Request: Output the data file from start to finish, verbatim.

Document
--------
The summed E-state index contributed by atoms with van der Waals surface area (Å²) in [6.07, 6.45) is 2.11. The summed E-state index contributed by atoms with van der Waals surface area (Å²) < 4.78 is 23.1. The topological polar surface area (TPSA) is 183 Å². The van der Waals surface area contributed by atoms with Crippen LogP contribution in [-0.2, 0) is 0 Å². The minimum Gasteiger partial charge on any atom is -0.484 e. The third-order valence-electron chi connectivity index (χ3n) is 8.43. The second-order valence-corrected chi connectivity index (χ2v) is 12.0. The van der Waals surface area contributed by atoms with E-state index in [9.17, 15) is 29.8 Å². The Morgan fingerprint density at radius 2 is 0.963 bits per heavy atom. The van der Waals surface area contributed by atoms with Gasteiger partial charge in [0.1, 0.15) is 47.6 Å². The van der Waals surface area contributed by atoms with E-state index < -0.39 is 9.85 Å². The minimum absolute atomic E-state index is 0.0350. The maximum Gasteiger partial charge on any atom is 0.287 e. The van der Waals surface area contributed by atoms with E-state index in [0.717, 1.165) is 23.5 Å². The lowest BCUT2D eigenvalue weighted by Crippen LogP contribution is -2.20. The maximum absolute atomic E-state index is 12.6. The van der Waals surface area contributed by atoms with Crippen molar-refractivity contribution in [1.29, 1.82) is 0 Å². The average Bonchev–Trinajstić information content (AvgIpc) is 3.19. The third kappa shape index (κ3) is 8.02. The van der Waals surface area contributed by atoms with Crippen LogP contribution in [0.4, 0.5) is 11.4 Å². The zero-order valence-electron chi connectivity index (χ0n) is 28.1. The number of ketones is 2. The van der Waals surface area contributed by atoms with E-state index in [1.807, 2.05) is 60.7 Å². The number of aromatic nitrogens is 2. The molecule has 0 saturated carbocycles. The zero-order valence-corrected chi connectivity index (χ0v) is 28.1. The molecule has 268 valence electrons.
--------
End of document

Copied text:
The summed E-state index contributed by atoms with van der Waals surface area (Å²) in [6.07, 6.45) is 2.11. The summed E-state index contributed by atoms with van der Waals surface area (Å²) < 4.78 is 23.1. The topological polar surface area (TPSA) is 183 Å². The van der Waals surface area contributed by atoms with Crippen LogP contribution in [-0.2, 0) is 0 Å². The minimum Gasteiger partial charge on any atom is -0.484 e. The third-order valence-electron chi connectivity index (χ3n) is 8.43. The second-order valence-corrected chi connectivity index (χ2v) is 12.0. The van der Waals surface area contributed by atoms with E-state index in [9.17, 15) is 29.8 Å². The Morgan fingerprint density at radius 2 is 0.963 bits per heavy atom. The van der Waals surface area contributed by atoms with Gasteiger partial charge in [0.1, 0.15) is 47.6 Å². The van der Waals surface area contributed by atoms with E-state index < -0.39 is 9.85 Å². The minimum absolute atomic E-state index is 0.0350. The maximum Gasteiger partial charge on any atom is 0.287 e. The van der Waals surface area contributed by atoms with E-state index in [0.717, 1.165) is 23.5 Å². The lowest BCUT2D eigenvalue weighted by Crippen LogP contribution is -2.20. The maximum absolute atomic E-state index is 12.6. The van der Waals surface area contributed by atoms with Crippen molar-refractivity contribution in [1.29, 1.82) is 0 Å². The average Bonchev–Trinajstić information content (AvgIpc) is 3.19. The third kappa shape index (κ3) is 8.02. The van der Waals surface area contributed by atoms with Crippen LogP contribution in [0.4, 0.5) is 11.4 Å². The zero-order valence-electron chi connectivity index (χ0n) is 28.1. The number of ketones is 2. The van der Waals surface area contributed by atoms with E-state index in [1.807, 2.05) is 60.7 Å². The number of aromatic nitrogens is 2. The molecule has 0 saturated carbocycles. The zero-order valence-corrected chi connectivity index (χ0v) is 28.1. The molecule has 268 valence electrons.